Lizard Hunting, Vandalism and other adventures

The youngest of our Reluctant crew is a true country boy. Even though we live in the sterilized suburbs, he manages to find the mud, bugs, puddles and, did I mention lizards, in every corner of our little world. No refuge is safe, no drainpipe remains un-searched when the boy is on a lizard hunt.

This morning was no exception. After depositing the oldest at school, riding bikes home with a reclaimed tomato cage on the handlebars (another story for another time!), we recommenced the morning routine which usually consists of him begging me to build legos while I am trying to pretend that I like eating egg whites and turkey bacon for breakfast every day!!

Today, however, he caught the scent of a lizard hunt and would not be denied until he had found the home of said lizard. This captivation and focus is rare in a five year old, and so we encourage it, often to the dismay of my more cerebral seven year old.

Vandal or Intrepid Lizard Hunter?

Now, this may seem strange, but we have named the lizards around the house, and the chap in question is probably Wesley (named after John Wesley), and is a Texas Spiny Lizard. Of course, there are myriad Anoles all over the place, brightening up the dreary brick with their chartreuse coloring and bright coral dewlaps, but Wesley is different. Wesley is large, browny grey and has spikes – much more interesting to a little boy to whom danger is part of the appeal! Wesley is also a master of disguise and apparently quite the traveller. You see, the boy spent much of last year head first in the bushes in front of my office chasing Wesley and, inevitably, Wesley ended up under the screen in my office window taking refuge from clumsy fingers!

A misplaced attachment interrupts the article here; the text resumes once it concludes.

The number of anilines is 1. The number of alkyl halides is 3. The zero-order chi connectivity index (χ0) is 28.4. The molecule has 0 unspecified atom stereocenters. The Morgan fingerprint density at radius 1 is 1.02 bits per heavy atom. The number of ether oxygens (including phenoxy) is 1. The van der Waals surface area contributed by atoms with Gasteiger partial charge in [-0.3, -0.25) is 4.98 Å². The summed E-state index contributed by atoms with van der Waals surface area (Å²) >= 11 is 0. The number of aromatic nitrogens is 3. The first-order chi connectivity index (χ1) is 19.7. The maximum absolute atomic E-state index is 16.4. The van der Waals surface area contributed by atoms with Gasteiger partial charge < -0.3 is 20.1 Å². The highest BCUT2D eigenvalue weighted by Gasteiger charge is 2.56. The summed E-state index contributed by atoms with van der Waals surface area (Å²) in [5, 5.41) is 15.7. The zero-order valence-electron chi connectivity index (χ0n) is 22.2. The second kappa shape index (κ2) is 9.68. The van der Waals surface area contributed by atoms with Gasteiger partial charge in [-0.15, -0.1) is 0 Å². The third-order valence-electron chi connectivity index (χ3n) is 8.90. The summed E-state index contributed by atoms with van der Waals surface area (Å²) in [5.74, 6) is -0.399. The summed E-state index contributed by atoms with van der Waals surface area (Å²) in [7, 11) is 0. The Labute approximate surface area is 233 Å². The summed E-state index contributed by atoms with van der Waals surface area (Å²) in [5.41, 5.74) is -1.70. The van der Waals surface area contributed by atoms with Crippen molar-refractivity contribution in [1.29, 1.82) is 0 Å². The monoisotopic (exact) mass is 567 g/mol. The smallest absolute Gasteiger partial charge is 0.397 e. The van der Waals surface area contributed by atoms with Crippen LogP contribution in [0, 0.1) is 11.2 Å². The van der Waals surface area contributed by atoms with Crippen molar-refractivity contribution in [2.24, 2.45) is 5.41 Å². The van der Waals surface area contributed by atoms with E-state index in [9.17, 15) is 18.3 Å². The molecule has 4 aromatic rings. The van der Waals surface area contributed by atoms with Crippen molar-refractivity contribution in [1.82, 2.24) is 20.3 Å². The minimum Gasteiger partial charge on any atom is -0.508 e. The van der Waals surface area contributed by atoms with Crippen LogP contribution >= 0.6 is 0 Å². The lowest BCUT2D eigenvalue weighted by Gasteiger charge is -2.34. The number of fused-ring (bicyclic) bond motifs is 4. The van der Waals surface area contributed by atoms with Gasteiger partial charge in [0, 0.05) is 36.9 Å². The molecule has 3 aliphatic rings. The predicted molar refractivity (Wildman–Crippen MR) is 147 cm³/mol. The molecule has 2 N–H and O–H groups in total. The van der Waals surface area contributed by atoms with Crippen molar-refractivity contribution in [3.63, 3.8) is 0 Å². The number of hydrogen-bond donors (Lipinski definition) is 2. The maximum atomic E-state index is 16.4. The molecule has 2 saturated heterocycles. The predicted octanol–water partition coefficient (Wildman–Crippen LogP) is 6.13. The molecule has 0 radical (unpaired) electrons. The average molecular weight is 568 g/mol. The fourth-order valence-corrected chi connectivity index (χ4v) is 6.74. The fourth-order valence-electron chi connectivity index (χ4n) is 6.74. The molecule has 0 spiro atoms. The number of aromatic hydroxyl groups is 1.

This year, however, he appears to be trying a different tactic, that age-old defensive strategy of “find-a-cave-and-hide-in-it” (and since Wesley is a lizard and not a Saudi terrorist, we can be pretty sure he isn’t hiding in a house in Abbotabad watching himself on TV!). As far as the boy is concerned this should be game-over, but as the title of this post suggests, he was not to be denied!

After observing a certain amount of stabbing-at-the-wall-with-a-stick, I wandered (nonchalantly to avoid detection and hopefully to win the prize of a photo of the otherwise absorbed boy) to the end of the garden to see how the hunt progressed. To my dismay, I found a huge hole where the, admittedly shoddy, construction of the wall had given way to the persistent boy and his hunt for Wesley. After a brief, and totally over his head, lecture on vandalism, I attempted a little dry-stone-walling and assured the boy that Wesley was totally able to get in and out without breaking the wall apart again. Not that the same can be said for the boy!

Luckily, for me and the wall, at this point the boy’s ever-present appetite barged its way to the front of the queue for attention. After cheerios and milk he demanded we check on the super-furry saltmarsh caterpillar that he found defoliating my vegetable garden yesterday. Like I said, a true country boy!